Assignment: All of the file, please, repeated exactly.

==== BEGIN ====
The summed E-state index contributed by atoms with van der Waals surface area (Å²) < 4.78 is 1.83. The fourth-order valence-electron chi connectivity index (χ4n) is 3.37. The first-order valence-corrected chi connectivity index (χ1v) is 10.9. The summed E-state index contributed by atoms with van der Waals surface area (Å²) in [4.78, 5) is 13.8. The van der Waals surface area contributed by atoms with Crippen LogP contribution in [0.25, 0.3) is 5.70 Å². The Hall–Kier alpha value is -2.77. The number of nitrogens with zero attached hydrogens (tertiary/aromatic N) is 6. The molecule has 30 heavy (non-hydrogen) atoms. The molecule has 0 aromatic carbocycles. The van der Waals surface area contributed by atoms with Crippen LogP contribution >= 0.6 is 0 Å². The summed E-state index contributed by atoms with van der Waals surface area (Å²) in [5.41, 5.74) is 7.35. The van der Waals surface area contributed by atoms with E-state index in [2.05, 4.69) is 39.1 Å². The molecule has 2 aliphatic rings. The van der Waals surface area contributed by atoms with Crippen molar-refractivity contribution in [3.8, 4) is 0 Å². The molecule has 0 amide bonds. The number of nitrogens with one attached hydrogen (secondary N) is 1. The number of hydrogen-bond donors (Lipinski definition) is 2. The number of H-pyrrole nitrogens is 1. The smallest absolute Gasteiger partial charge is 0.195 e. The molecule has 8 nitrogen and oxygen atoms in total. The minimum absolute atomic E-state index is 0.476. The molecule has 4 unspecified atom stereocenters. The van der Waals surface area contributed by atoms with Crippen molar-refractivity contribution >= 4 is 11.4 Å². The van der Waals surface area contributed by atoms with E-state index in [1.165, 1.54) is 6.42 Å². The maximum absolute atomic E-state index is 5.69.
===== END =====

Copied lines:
The summed E-state index contributed by atoms with van der Waals surface area (Å²) < 4.78 is 1.83. The fourth-order valence-electron chi connectivity index (χ4n) is 3.37. The first-order valence-corrected chi connectivity index (χ1v) is 10.9. The summed E-state index contributed by atoms with van der Waals surface area (Å²) in [4.78, 5) is 13.8. The van der Waals surface area contributed by atoms with Crippen LogP contribution in [0.25, 0.3) is 5.70 Å². The Hall–Kier alpha value is -2.77. The number of nitrogens with zero attached hydrogens (tertiary/aromatic N) is 6. The molecule has 30 heavy (non-hydrogen) atoms. The molecule has 0 aromatic carbocycles. The van der Waals surface area contributed by atoms with Crippen LogP contribution >= 0.6 is 0 Å². The summed E-state index contributed by atoms with van der Waals surface area (Å²) in [5.41, 5.74) is 7.35. The van der Waals surface area contributed by atoms with E-state index in [2.05, 4.69) is 39.1 Å². The molecule has 2 aliphatic rings. The van der Waals surface area contributed by atoms with Crippen molar-refractivity contribution in [3.8, 4) is 0 Å². The molecule has 0 amide bonds. The number of nitrogens with one attached hydrogen (secondary N) is 1. The number of hydrogen-bond donors (Lipinski definition) is 2. The number of H-pyrrole nitrogens is 1. The smallest absolute Gasteiger partial charge is 0.195 e. The molecule has 8 nitrogen and oxygen atoms in total. The minimum absolute atomic E-state index is 0.476. The molecule has 4 unspecified atom stereocenters. The van der Waals surface area contributed by atoms with Crippen molar-refractivity contribution >= 4 is 11.4 Å². The van der Waals surface area contributed by atoms with E-state index in [1.165, 1.54) is 6.42 Å². The maximum absolute atomic E-state index is 5.69.